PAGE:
The hackers behind the notorious SamSam ransomware variant have made more than $8 million from their victims since 2015 and with major new victims during the last few weeks healthcare organisations are being urged to fix vulnerabilities now.

With an estimated new victim each day, a recent report from cybersecurity firm Sophos found about 25 per cent paid at least some of the ransom to retrieve data.

Hackers have also steadily increased ransom demands since the attack began to spike in January.

Researchers analysed data from the attacks, spoke to victims, mined private and public SamSam samples, and worked with cryptocurrency monitoring and blockchain firm Neutrino to track down the transactions.

About 75 per cent of SamSam’s victims were in the US and 26 per cent of those happened in the healthcare industry. The government and education sectors had fewer victims combined.

According to the research, 223 of the victims made ransom payments, contravening the advice of the FBI and security experts.

SamSam is not a new virus but attacks have exponentially increased throughout 2018.

Hackers breached two of Allscripts’ North Carolina data centres in January and the platform did not return to normal operations for more than a week.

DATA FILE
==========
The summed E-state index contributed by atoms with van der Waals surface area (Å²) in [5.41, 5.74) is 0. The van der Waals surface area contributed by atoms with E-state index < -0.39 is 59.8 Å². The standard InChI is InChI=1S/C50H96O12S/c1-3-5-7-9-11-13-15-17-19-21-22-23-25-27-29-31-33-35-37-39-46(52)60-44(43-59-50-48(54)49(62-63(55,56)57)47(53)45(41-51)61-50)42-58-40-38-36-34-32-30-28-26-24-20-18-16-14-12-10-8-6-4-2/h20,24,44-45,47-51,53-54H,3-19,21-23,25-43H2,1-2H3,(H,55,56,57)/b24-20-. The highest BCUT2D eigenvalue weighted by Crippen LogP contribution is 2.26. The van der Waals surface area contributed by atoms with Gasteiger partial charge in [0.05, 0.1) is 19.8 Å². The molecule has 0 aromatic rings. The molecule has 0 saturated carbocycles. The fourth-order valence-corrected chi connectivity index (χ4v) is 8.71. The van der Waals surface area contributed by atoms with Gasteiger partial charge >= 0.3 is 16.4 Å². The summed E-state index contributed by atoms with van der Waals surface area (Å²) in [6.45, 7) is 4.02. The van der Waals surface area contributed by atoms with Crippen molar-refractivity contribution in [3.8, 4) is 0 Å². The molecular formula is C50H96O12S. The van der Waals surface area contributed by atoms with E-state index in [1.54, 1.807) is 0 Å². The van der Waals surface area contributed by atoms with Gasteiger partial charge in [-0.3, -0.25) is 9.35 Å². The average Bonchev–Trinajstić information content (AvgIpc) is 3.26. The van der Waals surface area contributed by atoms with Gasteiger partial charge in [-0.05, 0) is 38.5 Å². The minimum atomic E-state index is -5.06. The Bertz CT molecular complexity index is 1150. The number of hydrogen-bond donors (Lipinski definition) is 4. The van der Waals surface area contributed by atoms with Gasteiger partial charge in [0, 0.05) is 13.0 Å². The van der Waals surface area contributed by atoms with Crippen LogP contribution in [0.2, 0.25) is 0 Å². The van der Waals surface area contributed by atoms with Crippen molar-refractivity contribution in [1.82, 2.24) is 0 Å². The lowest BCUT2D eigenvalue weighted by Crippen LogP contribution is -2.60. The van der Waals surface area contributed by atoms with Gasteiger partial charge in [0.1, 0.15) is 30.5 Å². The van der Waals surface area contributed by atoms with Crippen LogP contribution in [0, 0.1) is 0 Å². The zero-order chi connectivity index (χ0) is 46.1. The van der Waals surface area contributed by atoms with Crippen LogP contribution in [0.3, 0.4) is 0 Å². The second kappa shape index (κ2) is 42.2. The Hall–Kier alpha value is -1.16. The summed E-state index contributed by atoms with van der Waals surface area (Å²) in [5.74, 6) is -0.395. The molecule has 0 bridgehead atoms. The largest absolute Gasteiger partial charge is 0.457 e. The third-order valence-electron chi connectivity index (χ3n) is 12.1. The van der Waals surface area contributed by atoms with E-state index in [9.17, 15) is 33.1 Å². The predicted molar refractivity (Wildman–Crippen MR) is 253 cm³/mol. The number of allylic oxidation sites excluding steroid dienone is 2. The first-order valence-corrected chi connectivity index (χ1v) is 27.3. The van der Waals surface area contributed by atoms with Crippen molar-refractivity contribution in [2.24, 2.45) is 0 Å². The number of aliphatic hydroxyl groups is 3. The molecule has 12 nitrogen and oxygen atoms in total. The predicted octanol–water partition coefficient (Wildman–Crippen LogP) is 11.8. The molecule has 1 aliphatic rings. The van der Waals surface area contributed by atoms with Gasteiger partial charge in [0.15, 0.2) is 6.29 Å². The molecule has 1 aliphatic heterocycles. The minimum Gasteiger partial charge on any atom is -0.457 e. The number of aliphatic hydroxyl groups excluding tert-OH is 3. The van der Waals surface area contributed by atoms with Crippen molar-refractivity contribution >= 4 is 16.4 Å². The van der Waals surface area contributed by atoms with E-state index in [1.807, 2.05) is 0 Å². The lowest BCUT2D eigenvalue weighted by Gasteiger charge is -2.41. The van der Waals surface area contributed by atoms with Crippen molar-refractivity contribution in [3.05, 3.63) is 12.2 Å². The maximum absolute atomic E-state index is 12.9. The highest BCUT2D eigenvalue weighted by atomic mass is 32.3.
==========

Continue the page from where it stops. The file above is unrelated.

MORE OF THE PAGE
The ransomware then took down the Atlanta government for several days, and two Indiana-based providers, Hancock Health and Adams Memorial, fell victim. Hancock Health admitted to paying the ransom to regain its data.

These attacks got the attention of the US government and the Department of Health and Human Services issued an alert in April warning the sector that hackers had already claimed 10 organisations in three months.

In May, Indiana's Allied Physicians of Michiana fell victim, while Cass Regional Medical Centre and medical testing giant LabCorp were hacked in July. Both faced network interruptions lasting about a week.

The research across sectors shows that all organisations are potential victims, regardless of size or business-type.

Hospitals that fail to monitor an abnormal number of login attempts are highly vulnerable, as are those that use weak or reused passwords or fail to limit admin credentials.

SamSam is relatively straightforward and uses different methods to get into a system. It is spread through the web, Java apps and other web-based apps. While the virus can be stopped if detected before it gets into the system, once it has breached a network it spreads without malicious emails.

Hackers scan the internet to find open remote desktop protocol connections or JBoss servers and use either brute force attacks or access, or password vulnerabilities on these endpoints.

The researchers claim hackers are not looking to access data, with the virus designed to spread to other computers and devices throughout networks in order to demand ransom payments.

HHS recommends restricting access behind firewalls and using two-factor authentication. Organisations need to limit who has access to RDPs and use an account lockout policy, the key method for stopping brute force attacks.

With RDP backdoors being sold for just $10 on the dark web and thousands of these ports added to the marketplace daily, these attacks won’t stop until healthcare locks down all its endpoints.

Originally published on the US edition of Healthcare IT News.

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